Giving in Saudi Arabia has been highlighted as a noteworthy example of strategic philanthropy by a new report from the Centre for Strategic Philanthropy at the University of Cambridge Judge Business School.
‘Systems Change in Philanthropy for Development: A Research Framework for Global Growth Markets’ was authored by Dr Shonali Banerjee, Research Associate at the Centre for Strategic Philanthropy and Guest Editor of Alliance magazine’s upcoming issue on decolonising philanthropy. The study recommends that philanthropists pursue greater localisation alongside the utilisation of new financial instruments to optimise charitable giving.
Saudi Arabia has a robust culture of giving, with well-known national philanthropic institutions like the King Salman Humanitarian Aid and Relief Centre, the King Khalid Foundation, and the Mawaddah Women’s Charity Association.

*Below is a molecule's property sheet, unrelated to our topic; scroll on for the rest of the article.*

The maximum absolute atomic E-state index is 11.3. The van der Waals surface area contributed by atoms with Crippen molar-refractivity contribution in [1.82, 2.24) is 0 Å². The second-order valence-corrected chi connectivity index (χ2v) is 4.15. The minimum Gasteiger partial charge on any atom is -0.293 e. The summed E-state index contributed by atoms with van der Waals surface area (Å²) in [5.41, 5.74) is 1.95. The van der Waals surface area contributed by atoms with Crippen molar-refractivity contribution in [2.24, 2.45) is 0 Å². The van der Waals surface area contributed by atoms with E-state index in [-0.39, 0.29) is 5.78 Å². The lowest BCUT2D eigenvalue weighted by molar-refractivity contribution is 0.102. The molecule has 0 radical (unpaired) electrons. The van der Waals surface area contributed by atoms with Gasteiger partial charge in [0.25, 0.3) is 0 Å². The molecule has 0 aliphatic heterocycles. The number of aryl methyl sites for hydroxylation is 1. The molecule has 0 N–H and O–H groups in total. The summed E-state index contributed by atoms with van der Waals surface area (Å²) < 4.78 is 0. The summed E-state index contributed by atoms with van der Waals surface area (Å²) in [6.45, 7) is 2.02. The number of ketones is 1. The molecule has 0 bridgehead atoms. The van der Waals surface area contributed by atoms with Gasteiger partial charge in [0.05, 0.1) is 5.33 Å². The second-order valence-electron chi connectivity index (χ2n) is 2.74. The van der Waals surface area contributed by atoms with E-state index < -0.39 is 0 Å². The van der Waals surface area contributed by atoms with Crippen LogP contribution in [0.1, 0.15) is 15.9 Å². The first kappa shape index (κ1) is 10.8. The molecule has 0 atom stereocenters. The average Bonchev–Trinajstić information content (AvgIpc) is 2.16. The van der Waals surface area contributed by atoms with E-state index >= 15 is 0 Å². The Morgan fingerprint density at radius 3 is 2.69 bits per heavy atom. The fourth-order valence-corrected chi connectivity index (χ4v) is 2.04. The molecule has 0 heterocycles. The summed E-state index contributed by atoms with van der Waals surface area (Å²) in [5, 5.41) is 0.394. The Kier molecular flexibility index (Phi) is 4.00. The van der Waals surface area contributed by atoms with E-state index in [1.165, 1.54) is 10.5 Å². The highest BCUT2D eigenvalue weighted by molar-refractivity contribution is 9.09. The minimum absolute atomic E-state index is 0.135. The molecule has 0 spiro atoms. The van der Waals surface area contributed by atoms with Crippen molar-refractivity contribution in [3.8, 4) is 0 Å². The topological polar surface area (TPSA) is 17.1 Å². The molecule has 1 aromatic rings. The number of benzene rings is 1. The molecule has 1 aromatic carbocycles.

‘Some of our research in Saudi Arabia has revealed some really interesting insights about philanthropic transitions that are happening in the Kingdom but also in the Gulf, more broadly,’ said Banerjee to Arab News.
‘One of the key insights for the region, in particular, is that we all know that philanthropy, giving and being charitable has been a huge part of Gulf and Saudi society for a very long time, for many generations, but recently it has become quite a lot about the transition to what we at the centre call strategic philanthropy.’